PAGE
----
Mating Blue Milkweed Beetles

 

Subject:  bug with debris on top
Geographic location of the bug:  southeast Louisiana
Date: 06/03/2020
Time: 08:15 PM EDT
Your letter to the bugman:  There were three of these critters on a tomato plant this May.  At first I just though they were large frass or small bird dropings.  On a closer look, I saw there were leg-like projections. I gently teased the debris off of one and discovered a beautiful, delicite being with what looked like a smiling frog face staring up at me.
How you want your letter signed:  Art

Clavate Tortoise Beetle Larva

Dear Art,
This is the larva of a Clavate Tortoise Beetle, Plagiometriona clavata, and the debris on its back is fecal matter and it thought to act as camouflage or protection for the larva.  Here is a BugGuide image.  According to BugGuide food plants include:  “ground-cherries (Physalis), Jimsonweed (Datura stramonium), and Solanum spp. (Solanaceae)” and tomatoes are in the family Solanaceae.

Subject:  Pretty beetle found on fishing pier
Geographic location of the bug:  Florida
Date: 02/18/2020
Time: 11:01 AM EDT
Your letter to the bugman:  I found this handsome gentleman hiding in-between two slabs of concrete on a marine fishing pier. He’s very pretty! What does he eat? I’m not entirely sure why’d he prefer being close to the ocean- it just doesn’t look like he belongs!
How you want your letter signed:  Chance Arceneaux

Flea Beetle:  Disonycha pensylvanica

Dear Chance,
We believe we have identified this Leaf Beetle as
Disonycha pensylvanica thanks to this BugGuide image.  According to BugGuide:  “For the most part found near aquatic habitats” and “Normal hosts are Polygonum spp. including smartweed.”

Subject:  Beetles Matting
Geographic location of the bug:peter Laugheed Park, Alberta, Canada
Date: 08/11/2019
Time: 12:48 AM EDT
Your letter to the bugman:  Found these bettles matting on Foxtail Barley along lake shore. Currious as to what they are.
How you want your letter signed:  Larry Halverson

Mating Red Turnip Beetles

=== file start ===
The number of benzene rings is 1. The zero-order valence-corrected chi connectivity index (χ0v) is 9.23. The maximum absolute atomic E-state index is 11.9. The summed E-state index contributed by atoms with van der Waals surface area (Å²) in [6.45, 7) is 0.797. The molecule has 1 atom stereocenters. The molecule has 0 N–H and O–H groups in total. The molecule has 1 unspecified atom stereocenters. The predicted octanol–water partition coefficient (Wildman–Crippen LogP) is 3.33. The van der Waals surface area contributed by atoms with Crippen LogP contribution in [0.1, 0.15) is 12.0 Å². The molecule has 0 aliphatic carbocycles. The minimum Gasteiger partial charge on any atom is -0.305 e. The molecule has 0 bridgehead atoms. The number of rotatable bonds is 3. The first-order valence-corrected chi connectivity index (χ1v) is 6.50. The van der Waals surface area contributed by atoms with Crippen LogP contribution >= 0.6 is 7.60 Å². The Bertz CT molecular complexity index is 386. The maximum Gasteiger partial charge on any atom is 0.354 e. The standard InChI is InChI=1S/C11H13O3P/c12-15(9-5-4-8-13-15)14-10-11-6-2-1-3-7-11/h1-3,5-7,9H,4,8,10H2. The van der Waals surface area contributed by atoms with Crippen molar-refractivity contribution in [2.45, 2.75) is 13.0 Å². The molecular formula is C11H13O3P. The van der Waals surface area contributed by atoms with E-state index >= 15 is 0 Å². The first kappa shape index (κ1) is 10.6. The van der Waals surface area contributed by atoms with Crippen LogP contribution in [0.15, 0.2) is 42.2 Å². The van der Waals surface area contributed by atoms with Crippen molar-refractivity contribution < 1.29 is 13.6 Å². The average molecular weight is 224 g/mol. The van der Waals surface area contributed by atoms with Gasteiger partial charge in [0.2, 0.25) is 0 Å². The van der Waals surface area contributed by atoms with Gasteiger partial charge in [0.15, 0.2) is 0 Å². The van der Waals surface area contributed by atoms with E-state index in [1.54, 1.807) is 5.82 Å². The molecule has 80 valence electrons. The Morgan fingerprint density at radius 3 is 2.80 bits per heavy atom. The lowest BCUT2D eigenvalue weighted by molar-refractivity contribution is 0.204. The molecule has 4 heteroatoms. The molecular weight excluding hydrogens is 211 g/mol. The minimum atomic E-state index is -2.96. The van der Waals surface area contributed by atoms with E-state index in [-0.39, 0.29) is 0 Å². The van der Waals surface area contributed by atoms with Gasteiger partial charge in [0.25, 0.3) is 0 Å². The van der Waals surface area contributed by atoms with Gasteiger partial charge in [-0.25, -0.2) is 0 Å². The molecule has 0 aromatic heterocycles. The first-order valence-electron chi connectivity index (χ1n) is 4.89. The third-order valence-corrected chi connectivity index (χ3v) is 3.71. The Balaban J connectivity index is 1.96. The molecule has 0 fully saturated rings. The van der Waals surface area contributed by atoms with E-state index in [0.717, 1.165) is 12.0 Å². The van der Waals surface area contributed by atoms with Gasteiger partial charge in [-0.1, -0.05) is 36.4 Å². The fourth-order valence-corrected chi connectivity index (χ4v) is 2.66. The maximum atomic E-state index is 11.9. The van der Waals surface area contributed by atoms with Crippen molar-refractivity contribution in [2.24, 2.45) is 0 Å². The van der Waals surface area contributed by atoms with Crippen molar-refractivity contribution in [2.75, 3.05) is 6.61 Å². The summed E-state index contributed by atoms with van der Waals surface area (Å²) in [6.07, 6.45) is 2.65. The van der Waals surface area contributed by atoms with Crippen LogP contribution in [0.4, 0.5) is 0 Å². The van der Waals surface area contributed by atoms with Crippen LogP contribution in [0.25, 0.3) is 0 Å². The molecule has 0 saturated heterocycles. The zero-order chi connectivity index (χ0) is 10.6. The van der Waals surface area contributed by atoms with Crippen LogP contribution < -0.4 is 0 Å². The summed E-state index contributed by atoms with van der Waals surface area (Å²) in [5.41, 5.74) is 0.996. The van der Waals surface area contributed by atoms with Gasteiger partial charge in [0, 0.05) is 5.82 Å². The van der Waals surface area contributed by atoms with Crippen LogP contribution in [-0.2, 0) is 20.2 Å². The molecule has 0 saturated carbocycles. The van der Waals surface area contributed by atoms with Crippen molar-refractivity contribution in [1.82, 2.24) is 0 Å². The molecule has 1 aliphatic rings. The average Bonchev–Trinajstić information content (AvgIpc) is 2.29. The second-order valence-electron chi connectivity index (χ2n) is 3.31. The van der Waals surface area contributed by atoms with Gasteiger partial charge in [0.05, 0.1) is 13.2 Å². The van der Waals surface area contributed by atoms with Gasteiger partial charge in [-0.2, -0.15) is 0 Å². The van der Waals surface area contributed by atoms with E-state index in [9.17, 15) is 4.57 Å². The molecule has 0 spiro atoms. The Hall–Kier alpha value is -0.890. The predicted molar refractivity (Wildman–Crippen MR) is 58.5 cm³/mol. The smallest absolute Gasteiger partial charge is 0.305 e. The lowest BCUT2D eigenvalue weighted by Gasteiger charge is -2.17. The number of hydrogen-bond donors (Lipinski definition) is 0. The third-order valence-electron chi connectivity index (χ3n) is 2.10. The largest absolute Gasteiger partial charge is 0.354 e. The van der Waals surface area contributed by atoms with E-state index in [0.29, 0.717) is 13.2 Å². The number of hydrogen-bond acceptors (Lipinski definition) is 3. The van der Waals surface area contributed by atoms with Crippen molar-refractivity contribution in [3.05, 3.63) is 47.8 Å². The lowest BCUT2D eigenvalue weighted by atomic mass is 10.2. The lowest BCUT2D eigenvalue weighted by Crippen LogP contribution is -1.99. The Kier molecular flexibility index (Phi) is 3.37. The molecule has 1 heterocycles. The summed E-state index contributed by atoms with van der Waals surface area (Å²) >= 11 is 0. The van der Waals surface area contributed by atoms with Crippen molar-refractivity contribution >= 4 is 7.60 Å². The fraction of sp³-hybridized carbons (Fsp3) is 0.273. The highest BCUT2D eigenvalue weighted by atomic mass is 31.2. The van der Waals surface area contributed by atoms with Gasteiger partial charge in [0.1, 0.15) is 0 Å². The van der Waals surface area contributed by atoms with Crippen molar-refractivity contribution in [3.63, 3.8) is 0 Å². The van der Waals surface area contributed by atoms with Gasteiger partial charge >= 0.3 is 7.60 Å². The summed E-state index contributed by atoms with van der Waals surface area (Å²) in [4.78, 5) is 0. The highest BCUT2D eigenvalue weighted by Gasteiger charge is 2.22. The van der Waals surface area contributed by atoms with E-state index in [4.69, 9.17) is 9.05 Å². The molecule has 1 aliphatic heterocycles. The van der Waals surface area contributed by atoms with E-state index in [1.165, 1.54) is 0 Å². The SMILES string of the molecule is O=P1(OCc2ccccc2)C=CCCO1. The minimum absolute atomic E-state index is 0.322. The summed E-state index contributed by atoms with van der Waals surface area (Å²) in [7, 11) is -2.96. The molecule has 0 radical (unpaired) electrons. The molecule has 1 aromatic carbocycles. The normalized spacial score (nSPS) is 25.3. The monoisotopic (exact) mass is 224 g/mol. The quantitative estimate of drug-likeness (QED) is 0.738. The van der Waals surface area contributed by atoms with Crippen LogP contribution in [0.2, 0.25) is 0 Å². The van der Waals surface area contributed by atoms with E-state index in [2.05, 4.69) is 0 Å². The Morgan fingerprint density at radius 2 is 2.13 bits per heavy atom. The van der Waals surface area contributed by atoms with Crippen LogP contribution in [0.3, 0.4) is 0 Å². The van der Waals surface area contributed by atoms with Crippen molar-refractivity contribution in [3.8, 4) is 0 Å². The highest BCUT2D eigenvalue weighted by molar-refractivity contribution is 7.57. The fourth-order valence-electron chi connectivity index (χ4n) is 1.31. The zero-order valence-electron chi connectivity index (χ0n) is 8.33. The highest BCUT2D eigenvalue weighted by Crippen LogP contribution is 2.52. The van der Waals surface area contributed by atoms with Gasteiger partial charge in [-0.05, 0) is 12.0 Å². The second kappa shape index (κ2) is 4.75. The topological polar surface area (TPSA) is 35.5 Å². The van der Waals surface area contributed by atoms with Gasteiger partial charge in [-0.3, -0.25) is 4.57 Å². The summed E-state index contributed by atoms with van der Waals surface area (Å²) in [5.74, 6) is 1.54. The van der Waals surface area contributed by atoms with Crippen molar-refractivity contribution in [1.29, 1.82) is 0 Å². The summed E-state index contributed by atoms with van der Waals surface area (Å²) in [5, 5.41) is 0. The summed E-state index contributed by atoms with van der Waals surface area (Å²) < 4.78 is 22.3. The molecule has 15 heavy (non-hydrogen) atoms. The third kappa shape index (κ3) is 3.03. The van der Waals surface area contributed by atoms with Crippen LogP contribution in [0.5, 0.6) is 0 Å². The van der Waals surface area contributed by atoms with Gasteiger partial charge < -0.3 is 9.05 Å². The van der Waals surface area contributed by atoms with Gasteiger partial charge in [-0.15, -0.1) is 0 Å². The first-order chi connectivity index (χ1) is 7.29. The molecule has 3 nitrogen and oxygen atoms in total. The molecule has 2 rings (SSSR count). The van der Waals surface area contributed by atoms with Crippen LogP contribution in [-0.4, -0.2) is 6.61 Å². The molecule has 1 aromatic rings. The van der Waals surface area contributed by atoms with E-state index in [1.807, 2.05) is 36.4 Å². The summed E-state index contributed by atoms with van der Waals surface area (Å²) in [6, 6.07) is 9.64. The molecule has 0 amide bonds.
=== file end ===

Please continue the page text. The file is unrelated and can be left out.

Dear Larry,
Because we quickly recognized these as Leaf Beetles in the family Chrysomelidae, we were able to identify them as mating Red Turnip Beetles,
Entomoscelis americana, on BugGuide.  According to BugGuide:  “occasional pest of canola, rapeseed and mustard in the northern Great Plains; may also damage other crucifer crops (turnips, cabbage). Larvae and adults feed on plants at night.”

Mating Red Turnip Beetles

Thanks for your quick responce. Very interesting – Will let my son-in-law (a canola farmer) know about these as he saw them too although his farm is hunders of miles away
larry

Subject:  Yellow Beetle
Geographic location of the bug:  Bismarck, ND
Date: 07/25/2019
Time: 07:24 PM EDT
Your letter to the bugman:  The stripes are dark blue and hisses when disturbed. About 1/4” long.
How you want your letter signed:  R. Green

Three Lined Potato Beetle

Dear R. Green,
This looks to us like a Three Lined Potato Beetle,
Lema daturaphila, which is pictured on BugGuide.  There is no mention on BugGuide of stridulation, which is the hissing sound you heard the beetle make by rubbing together parts of its body.  This comment “I remember the first time I heard them squeaking like little birds when I picked them up” appears on another BugGuide posting.

Thank you so much! It does make chirps and squeaks and small hisses. It’s a strange little thing!